Generation gap, Part 3

By Todd Cohen

Bridging the generation gap is critical for nonprofits, says Lynne Lancaster, a partner in Sonoma, Calif., for BridgeWorks, a Minneapolis-based research and consulting firm that focuses on generational issues.

“If they are going to serve four generations of constituents, and if they are going to engage four generations of volunteers and donors,” she says, “then they need multi-generational boards to help them understand what makes each of those generations tick.”

At community foundations in states like Kansas, Michigan and North Carolina, young people have been named to advisory groups to decide how to distribute funds to local charities, says Sandra Hughes, a consultant on nonprofit governance in Sarasota, Fla.

Getting youth involved in giving can prepare them for serving on boards, and represents the kind of tailored approach nonprofits should use to engage each generation, she says.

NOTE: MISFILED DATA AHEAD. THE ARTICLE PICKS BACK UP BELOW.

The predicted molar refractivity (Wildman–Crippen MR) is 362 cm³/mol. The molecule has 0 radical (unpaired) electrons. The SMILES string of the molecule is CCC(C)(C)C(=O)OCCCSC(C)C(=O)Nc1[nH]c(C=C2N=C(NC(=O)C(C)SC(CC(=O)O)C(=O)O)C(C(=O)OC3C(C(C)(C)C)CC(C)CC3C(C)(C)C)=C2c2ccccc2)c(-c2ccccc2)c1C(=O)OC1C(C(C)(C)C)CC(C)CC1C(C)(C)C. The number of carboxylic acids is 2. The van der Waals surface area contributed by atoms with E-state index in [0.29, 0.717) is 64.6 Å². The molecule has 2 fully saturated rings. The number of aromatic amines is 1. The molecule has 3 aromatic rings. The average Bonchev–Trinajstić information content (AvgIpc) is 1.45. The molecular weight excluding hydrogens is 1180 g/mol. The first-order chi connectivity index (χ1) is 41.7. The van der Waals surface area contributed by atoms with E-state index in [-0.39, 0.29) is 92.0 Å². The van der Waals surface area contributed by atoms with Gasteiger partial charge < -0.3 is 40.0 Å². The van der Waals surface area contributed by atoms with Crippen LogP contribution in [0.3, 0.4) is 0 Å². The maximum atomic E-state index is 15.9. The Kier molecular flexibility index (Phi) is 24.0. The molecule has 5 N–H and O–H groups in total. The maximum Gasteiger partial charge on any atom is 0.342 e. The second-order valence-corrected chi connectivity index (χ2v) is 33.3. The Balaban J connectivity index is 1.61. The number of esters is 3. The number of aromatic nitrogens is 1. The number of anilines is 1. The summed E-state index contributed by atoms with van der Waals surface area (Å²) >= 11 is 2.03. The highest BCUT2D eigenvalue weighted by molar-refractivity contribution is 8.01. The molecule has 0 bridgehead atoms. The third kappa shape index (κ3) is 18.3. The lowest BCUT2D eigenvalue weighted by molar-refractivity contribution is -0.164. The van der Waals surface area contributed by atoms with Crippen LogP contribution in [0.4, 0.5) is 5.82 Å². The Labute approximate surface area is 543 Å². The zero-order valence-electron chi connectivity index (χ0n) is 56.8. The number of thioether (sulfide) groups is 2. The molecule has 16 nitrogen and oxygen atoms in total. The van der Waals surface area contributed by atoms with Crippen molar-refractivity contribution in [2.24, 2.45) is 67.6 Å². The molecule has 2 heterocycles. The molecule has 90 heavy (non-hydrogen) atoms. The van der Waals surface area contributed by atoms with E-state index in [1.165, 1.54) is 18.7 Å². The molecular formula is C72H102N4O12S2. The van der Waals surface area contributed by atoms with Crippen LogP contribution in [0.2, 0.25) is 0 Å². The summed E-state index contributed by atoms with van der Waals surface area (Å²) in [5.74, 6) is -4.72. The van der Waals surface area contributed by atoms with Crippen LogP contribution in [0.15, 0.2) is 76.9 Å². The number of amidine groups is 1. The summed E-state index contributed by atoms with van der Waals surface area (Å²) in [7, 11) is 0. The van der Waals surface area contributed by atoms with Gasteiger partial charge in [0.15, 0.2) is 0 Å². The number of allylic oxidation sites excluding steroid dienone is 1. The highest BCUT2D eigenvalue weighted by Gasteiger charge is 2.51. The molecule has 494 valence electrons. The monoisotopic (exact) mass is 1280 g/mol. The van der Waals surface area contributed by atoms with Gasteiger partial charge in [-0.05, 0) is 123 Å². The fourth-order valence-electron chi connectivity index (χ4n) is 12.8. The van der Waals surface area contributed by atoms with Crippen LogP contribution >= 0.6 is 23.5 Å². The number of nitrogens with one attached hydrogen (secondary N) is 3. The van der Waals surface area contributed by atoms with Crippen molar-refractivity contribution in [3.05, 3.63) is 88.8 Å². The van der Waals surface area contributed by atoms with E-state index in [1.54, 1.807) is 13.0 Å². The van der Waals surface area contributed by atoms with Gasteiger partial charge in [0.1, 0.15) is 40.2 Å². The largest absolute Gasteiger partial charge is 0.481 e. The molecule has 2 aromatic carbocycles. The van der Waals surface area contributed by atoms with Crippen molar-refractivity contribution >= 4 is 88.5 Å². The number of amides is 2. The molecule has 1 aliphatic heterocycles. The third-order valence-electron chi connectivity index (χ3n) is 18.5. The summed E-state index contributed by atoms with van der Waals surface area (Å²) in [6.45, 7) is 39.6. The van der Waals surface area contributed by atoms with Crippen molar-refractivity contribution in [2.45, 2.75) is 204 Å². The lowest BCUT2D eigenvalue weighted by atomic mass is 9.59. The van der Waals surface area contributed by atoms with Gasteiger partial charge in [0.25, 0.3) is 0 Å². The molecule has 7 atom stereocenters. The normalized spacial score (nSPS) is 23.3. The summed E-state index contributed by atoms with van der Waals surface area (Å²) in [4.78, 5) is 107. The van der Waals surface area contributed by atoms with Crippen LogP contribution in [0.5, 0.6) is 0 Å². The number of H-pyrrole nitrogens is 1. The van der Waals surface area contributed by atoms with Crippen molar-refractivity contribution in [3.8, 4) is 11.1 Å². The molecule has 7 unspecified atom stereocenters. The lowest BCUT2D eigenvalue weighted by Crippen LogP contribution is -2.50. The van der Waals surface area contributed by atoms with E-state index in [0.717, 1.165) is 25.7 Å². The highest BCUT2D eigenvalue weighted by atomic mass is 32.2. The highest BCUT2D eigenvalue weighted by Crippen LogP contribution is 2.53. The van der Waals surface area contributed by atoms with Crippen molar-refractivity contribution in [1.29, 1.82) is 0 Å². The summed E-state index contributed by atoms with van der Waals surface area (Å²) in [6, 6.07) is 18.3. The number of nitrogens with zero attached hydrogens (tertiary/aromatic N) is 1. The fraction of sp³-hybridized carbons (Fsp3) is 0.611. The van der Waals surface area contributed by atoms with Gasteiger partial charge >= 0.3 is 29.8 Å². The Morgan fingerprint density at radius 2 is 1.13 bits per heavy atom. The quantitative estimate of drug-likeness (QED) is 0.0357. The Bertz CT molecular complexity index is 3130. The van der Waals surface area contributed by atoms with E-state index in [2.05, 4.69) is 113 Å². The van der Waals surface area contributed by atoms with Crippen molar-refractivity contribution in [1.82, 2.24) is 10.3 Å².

“The motivations and the reasons for people being on boards is different by generations,” she says.

Stability, security and loyalty, for example, motivated the World War II generation, she says.

“This is the group that would always be there,” she says. “They would even serve on a bylaws committee. They would give regularly.”

But with the youngest members of that generation turning age 60 next year, she says, “we’re not including them as much on boards as we used to.”

That’s a big mistake, says Lancaster, because that older Traditionalist generation, like the Boomers, Xers and Millennials, represents a critical pool of nonprofit volunteers and donors.

“We’re looking at a talent gap down the road,” she says.

To tap the potential of all four generations, she says, nonprofits “need to understand the influences that shape each generation, and some of the traits they tend to exhibit and the preferences they have for how they want to get engaged.”

Hechinger says that boards, in identifying possible new members, should “think about the organization’s future needs and the competencies of current board members.”

And in assessing current members, she says, boards should look at their personal characteristics and experiences, the boards’ overall makeup, and the need for new members to “help strengthen the understanding of the institution’s constituencies or communities.”

Other stories in the series:

Part 1: Nonprofits face challenge engaging different age groups.
Part 2: Boards seen as under-performing nonprofit asset.

Part 4: Generational ‘matrix’ seen as tool for strengthening nonprofits.

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